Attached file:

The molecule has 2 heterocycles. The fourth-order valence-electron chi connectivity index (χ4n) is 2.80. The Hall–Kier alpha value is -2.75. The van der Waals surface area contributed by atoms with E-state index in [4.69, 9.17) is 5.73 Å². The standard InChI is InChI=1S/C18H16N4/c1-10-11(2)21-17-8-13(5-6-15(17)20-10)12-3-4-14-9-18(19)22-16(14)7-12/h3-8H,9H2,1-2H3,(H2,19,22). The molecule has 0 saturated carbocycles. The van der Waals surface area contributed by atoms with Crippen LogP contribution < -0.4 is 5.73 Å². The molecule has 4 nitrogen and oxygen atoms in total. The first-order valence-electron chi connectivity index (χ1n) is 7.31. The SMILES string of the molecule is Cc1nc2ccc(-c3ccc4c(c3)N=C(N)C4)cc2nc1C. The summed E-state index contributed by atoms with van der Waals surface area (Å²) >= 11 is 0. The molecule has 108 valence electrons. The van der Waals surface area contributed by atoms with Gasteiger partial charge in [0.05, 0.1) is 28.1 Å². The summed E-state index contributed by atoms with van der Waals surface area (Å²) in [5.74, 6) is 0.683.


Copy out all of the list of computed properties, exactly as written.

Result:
The molecule has 2 heterocycles. The fourth-order valence-electron chi connectivity index (χ4n) is 2.80. The Hall–Kier alpha value is -2.75. The van der Waals surface area contributed by atoms with E-state index in [4.69, 9.17) is 5.73 Å². The standard InChI is InChI=1S/C18H16N4/c1-10-11(2)21-17-8-13(5-6-15(17)20-10)12-3-4-14-9-18(19)22-16(14)7-12/h3-8H,9H2,1-2H3,(H2,19,22). The molecule has 0 saturated carbocycles. The van der Waals surface area contributed by atoms with Crippen LogP contribution < -0.4 is 5.73 Å². The molecule has 4 nitrogen and oxygen atoms in total. The first-order valence-electron chi connectivity index (χ1n) is 7.31. The SMILES string of the molecule is Cc1nc2ccc(-c3ccc4c(c3)N=C(N)C4)cc2nc1C. The summed E-state index contributed by atoms with van der Waals surface area (Å²) >= 11 is 0. The molecule has 108 valence electrons. The van der Waals surface area contributed by atoms with Gasteiger partial charge in [0.05, 0.1) is 28.1 Å². The summed E-state index contributed by atoms with van der Waals surface area (Å²) in [5.74, 6) is 0.683.